Weak prices drive govt procurement, but storage capacity does not match up
After wheat and rice, a crisis is looming over the storage of cotton, as the government is undertaking massive procurements in many regions to prevent distress sales by farmers after the fiber prices crashed below the state-fixed benchmark rates despite a projected 5% drop in the country’s output.
The government has stacked up stocks of nearly 1.3 million bales in the third-largest producing state of Andhra Pradesh since the marketing year started on October 1, compared with the storage facility of around 1.7 million bales there, sources said. The Cotton Corporation of India (CCI), the government’s biggest procurement arm, had procured a paltry 7,696 bales across the country during the entire 2011-12 marketing year. One bale equals 170 kg.
The situation may worsen as procurement is expected to touch a record five million bales in Andhra Pradesh, out of the state’s projected crop size of 7.2 million bales in the year that started on October 1, sources said. The CCI is procuring 40,000-50,000 bales a day in the state, which means the storage facility will be exhausted in the next few days.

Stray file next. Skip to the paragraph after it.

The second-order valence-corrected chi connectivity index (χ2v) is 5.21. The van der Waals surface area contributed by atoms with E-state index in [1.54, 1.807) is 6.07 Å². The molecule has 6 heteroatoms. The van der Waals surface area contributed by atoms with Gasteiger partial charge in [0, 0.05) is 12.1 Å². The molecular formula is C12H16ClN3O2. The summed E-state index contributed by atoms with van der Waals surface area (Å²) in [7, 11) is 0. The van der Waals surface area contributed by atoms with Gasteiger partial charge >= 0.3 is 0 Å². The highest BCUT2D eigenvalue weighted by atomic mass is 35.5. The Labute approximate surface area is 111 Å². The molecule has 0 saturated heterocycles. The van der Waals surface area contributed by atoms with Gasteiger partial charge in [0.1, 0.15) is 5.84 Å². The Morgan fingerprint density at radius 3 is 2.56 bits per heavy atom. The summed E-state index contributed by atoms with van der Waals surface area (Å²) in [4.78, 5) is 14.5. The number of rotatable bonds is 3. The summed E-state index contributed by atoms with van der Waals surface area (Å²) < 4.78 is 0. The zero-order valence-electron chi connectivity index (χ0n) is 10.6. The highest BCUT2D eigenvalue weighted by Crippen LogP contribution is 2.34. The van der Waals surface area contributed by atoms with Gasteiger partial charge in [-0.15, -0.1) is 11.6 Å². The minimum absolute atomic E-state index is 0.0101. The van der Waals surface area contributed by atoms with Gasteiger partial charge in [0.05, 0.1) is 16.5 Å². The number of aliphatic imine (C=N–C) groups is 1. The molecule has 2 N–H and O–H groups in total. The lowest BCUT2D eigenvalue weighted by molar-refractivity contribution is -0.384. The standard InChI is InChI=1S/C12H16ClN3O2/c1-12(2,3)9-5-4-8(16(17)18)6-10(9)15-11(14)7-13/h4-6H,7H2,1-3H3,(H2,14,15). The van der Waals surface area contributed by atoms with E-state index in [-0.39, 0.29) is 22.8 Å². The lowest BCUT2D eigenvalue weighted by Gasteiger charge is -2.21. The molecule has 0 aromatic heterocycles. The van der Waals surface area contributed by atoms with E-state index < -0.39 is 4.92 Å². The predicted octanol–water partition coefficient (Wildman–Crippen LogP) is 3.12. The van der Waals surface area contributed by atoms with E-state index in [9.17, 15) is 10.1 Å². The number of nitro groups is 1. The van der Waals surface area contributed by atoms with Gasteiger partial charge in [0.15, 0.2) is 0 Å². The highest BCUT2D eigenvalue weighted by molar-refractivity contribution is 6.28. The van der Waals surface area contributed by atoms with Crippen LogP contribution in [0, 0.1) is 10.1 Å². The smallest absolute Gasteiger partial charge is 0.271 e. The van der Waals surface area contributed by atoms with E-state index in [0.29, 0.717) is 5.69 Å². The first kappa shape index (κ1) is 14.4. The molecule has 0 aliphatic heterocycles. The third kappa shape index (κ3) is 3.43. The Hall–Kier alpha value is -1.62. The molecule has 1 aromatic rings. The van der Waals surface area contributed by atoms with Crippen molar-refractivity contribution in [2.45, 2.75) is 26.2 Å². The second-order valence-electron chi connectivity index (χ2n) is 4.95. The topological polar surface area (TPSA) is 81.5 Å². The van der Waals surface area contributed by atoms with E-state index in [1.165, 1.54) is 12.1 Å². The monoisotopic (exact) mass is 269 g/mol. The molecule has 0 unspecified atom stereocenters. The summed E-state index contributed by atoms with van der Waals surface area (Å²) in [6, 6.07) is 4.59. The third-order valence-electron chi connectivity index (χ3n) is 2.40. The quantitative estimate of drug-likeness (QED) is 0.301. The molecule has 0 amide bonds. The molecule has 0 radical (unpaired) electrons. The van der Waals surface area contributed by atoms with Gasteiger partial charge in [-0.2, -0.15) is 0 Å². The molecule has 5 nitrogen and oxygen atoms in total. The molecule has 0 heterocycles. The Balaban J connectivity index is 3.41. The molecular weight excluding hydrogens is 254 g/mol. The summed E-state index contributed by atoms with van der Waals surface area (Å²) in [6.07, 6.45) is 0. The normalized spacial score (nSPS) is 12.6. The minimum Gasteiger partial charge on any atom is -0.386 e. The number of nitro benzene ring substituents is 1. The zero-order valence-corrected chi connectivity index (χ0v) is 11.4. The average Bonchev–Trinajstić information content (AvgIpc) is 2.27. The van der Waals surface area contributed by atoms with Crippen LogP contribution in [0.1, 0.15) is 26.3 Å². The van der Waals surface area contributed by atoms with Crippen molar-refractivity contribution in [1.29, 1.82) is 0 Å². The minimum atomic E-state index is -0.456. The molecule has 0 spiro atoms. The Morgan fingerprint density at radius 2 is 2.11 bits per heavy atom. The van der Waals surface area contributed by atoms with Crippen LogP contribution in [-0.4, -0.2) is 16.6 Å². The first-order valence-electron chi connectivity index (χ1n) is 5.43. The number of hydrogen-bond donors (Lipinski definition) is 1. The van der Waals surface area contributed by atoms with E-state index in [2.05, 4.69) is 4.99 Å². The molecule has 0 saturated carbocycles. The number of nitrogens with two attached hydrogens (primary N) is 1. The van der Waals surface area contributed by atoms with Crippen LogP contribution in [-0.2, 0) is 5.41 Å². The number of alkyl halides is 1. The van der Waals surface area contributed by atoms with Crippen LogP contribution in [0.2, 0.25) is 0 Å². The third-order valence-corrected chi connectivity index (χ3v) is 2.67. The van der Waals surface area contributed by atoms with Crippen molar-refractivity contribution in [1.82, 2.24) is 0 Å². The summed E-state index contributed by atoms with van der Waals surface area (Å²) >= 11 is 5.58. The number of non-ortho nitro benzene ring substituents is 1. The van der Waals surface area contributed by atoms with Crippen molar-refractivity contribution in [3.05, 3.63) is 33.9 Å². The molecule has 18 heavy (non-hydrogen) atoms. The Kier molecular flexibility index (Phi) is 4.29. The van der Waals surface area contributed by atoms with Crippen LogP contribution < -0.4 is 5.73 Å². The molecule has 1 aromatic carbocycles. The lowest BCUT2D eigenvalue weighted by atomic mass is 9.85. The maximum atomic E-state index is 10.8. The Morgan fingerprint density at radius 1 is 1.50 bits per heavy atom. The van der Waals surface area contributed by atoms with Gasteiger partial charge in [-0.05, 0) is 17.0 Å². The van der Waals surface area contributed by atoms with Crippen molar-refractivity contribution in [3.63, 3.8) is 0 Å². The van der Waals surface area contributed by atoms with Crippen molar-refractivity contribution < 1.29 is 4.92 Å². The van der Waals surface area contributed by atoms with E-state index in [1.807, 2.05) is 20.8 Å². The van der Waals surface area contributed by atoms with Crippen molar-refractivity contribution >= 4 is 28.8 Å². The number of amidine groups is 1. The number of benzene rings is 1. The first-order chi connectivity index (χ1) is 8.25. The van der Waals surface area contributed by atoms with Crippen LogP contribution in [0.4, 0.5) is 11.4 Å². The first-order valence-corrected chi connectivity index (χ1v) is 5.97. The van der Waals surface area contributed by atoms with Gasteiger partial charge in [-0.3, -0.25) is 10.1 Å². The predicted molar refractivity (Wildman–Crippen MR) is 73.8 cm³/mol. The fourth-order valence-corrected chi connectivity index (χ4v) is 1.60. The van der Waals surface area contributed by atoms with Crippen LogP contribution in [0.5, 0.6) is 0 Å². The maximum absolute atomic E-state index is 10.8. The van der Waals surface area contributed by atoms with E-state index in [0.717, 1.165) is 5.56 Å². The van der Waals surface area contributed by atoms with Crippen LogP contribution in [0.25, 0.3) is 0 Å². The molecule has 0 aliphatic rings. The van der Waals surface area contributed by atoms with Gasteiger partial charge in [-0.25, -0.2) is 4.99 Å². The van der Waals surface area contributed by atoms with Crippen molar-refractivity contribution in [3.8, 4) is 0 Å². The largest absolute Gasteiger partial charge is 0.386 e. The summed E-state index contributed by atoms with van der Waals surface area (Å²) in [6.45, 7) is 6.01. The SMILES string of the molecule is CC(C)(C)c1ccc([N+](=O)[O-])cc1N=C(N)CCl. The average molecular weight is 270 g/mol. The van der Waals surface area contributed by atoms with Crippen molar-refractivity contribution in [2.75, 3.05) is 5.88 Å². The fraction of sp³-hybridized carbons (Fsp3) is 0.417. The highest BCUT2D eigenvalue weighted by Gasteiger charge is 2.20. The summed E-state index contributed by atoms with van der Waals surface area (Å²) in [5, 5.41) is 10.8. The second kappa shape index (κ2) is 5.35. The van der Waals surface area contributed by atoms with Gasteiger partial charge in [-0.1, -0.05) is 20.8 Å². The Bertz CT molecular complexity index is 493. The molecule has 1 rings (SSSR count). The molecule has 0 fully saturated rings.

Although prices in top two producers — Gujarat and Maharashtra — are somewhat holding up as of now, a slump in export demand has raised fears of massive procurement operations, and consequent storage crunch, unless cash-starved textile mills’ ability to stock up improves significantly. The CCI board will meet on Monday to review procurement and decide on the next course of action. The sources said the government is considering a sale plan to ease storage, although the decision would be a tough one to take.
“If the government sells cotton from its reserves to textile mills at a discount, domestic prices may fall further. If it sells to traders at lower rates, mills will complain the government is forcing them to import while favouring exporters. So, it will be a difficult decision,” said one of the sources.
The government may have to incur losses of more than R600 crore if stocks are offloaded to vacate space, he added. The CCI recently drew up a preliminary road map to procure a record nine million bales from farmers, entailing a cost of R16,470 crore, and also projected losses of R2,430 crore on such purchases.
Farm co-operative Nafed, too, had expressed willingness to procure three million bales, worth approximately Rs 5,500 crore.
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